Reading Guide Questions
Please be aware that this discussion guide may contain spoilers!
In The Aeneid
, Vergil's hero fights to claim the king's daughter,
Lavinia, with whom he is destined to found an empire. In this novel, Lavinia is
given a voice and perspective all her own, which she uses to tell both the story
of ancient Italy's first great peoplethe Latinsand of the great hero Aeneas's
final years spent as her husband and king to Italy's people.
Against the backdrop of a half-wild world of gods and prophecies, great halls
and muddy villages, Lavinia grows from a young girl of carefree joy to a young
woman haunted by the madness of her mother and the responsibilities of her
father. As is her duty, she meekly entertains the attention of suitors who would
marry her to gain her father's crown, until a strange vision-dream of a poet
reveals her unexpected future. Embracing her fate, Lavinia struggles against
those forces that threaten her father's hard-won peace and her foretold marriage
to a foreign hero who has yet to land on Italy's shores.
is a book of love and war, generous and austerely beautiful, from a
writer working at the height of her powers.
- On page 3, Lavinia says that "as far as I know, it was my poet who gave
me any reality at all. Before he wrote, I was the mistiest of figures,
scarcely more than a name in genealogy." How does Le Guin address the
concept of immortalityand the role of poetry in creating itthroughout the
- Lavinia says that, like the farmers who lay their bodies against the
hard earth of Gaia, the Earth Mother, she, too, knows what it's like to have
a hard mother. What other examples of "mother" imagery can you identify
throughout the book? Compare and contrast the various parent-child
relationships found between these characters.
- When Lavinia describes herself as meek and silent, do you think she has
a low opinion of herself, or is she just being humble? Or is she being
ironic? What finally enables her to speak strongly and without fear, to her
mother and to others?
- What did you already know about the Greeks, early Romans, or Etruscans,
and what did you learn about them through Lavinia? Identify and
discuss some of their practices and beliefs. Do you think these cultures are
more similar than they are different? Do you think the characters of the
novel would agree with you? Why or why not?
- Lavinia makes use of a very fluid notion of time and materiality,
especially with regard to the early Latins' views on death and rebirth, the
material world and the Underworld. How does this worldview influence the
actions of the characters of the novel? Did it alter your own way of
thinking at all? Why or why not?
- The Latins, Trojans, and other people of the ancient world believe
strongly in the meaning of omens. What omens are received throughout the
course of this story and what do they signify to the people who read them?
- Like Janus, the two-faced god, the ancient world is experienced as an
expression of duality. Identify some of the dichotomies described throughout
the novel and how they influence the plot of the novel. As a technique, how
do they influence the telling of the story?
- On page 103, Lavinia says, "Things were going as they should go, and in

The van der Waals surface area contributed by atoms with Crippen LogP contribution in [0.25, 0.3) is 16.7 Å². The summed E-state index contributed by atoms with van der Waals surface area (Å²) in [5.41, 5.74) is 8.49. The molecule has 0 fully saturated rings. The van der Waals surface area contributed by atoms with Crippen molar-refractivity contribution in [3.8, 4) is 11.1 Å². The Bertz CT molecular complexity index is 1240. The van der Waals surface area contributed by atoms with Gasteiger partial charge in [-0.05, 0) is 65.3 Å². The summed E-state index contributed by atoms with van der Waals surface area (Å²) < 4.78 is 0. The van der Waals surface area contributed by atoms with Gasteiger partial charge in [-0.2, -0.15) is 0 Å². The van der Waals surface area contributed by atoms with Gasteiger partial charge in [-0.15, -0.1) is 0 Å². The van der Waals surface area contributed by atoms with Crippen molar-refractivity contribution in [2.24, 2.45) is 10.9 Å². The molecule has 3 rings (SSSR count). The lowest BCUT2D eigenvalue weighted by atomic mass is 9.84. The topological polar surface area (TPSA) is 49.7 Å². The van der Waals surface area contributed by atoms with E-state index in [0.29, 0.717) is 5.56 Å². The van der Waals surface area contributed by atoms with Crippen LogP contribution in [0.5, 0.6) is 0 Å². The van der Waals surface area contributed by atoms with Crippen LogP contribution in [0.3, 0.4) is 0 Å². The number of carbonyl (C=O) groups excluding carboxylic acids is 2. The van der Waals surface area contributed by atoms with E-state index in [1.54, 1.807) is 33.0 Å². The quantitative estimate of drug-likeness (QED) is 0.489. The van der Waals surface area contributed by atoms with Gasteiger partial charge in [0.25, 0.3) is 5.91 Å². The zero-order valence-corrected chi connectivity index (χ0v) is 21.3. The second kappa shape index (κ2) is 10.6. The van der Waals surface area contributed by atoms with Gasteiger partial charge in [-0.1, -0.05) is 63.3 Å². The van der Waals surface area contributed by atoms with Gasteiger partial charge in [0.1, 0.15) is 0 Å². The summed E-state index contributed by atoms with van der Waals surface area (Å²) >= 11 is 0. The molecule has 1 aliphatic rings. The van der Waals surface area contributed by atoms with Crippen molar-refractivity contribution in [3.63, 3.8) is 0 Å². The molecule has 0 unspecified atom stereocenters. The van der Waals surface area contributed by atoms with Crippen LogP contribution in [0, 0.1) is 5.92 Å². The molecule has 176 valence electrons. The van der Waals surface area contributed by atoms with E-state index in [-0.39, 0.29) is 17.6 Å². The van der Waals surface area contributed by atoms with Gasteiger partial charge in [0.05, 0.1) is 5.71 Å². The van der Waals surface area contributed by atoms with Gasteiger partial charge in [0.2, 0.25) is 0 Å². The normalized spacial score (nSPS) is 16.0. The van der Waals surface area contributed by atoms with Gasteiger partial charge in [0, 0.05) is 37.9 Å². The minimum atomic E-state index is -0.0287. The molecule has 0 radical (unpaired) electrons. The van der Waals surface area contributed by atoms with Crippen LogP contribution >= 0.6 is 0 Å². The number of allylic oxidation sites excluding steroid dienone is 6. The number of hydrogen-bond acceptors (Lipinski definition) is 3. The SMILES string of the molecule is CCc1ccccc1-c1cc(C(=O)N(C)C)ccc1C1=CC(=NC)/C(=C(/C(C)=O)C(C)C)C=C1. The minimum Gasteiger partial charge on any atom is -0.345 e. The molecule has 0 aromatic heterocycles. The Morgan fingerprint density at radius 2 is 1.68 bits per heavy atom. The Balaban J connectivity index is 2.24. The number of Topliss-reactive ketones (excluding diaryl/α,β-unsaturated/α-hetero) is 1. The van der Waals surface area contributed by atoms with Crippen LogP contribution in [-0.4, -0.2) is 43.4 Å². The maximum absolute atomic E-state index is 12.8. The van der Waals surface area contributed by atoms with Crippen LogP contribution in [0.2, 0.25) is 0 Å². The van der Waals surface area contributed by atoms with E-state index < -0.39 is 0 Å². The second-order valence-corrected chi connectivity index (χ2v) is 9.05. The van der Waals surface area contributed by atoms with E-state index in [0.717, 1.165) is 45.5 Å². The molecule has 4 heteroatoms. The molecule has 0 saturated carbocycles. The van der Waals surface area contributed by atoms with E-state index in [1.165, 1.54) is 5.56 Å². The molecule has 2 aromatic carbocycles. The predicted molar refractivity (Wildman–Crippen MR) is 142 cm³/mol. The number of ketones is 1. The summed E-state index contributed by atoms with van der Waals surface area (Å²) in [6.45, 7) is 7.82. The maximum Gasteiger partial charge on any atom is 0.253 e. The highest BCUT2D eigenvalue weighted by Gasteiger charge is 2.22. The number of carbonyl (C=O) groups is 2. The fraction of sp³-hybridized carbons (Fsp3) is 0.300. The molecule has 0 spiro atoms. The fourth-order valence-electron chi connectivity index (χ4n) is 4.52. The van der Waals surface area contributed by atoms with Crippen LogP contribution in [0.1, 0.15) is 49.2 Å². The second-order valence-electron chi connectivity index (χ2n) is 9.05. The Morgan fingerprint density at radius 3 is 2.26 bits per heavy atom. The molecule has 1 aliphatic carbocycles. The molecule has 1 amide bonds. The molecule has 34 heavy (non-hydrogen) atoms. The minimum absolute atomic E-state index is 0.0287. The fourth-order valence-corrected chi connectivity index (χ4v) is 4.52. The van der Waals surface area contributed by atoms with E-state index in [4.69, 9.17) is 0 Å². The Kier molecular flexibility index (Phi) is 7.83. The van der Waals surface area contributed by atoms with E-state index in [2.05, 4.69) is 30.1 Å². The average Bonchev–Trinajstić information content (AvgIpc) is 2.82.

going with them I was free." Using examples from the novel, describe how a
belief in Fate can be freeing. Do you agree or disagree with the concept
that a predetermined life provides more freedom than one in which nothing is
- Similarly, how does a belief in Fate affect the characters' ability to
make choices or to determine which of their actions are right or wrong? How
does this issue affect Aeneas in particular?
- Lavinia as narrator often tells of what is yet to happen, moving into
the future of her life with Aeneas, then returning to the most prominent
thread of the story as a linear narrative of her past. What effect does this
moving backward and forward in time achieve? How does it affect your reading
- How do the roles of men and women differ from each other in the Latin
culture? If arranged marriage was the norm in your culture, would you say
that a self-respecting woman should resist it or not?
- Despite Latinus's reign of peace, the young Latins manage to instigate a
bloody war against the Trojans by inflaming their countrymen's fear of the
foreigners. How do you see this "fear of the other" perpetrated in modern
cultures? When the poet recites a long list of deaths, what is the purpose
of the speech and what does it have to do with the book as a whole?
- The people of ancient Italy are ruled by kings and queens of many types.
Compare and contrast the styles of leadership exemplified by Kings Latinus,
Turnus, Aeneas, and Ascanius; also compare and contrast the models of
queenship portrayed by Amata and Lavinia.
- As Le Guin notes in her afterword, Lavinia takes place in the
world of Vergil's Aeneid. We scarcely meet the familiar classical gods in
this book. When Aeneas refers to the goddess Venus, for instance, Lavinia
doesn't know what he is talking about, since she knows Venus only as a star.
Yet Lavinia's people are deeply religious, worshipping daily, and seeking
guidance from powers greater than humans. If the early Latins did not
believe in gods as people, what did they believe in and why did they
Other questions that might be interesting and open up discussion
When does Latinus behave like a king, and when doesn't he?
Why does Aeneas suffer so intensely from his battle fury, when heroes such as
Achilles are admired above all others for exactly the same thing?
Unless otherwise stated, this discussion guide is reprinted with the permission of Harvest Books.
Any page references refer to a USA edition of the book, usually the trade paperback version, and may vary in other editions.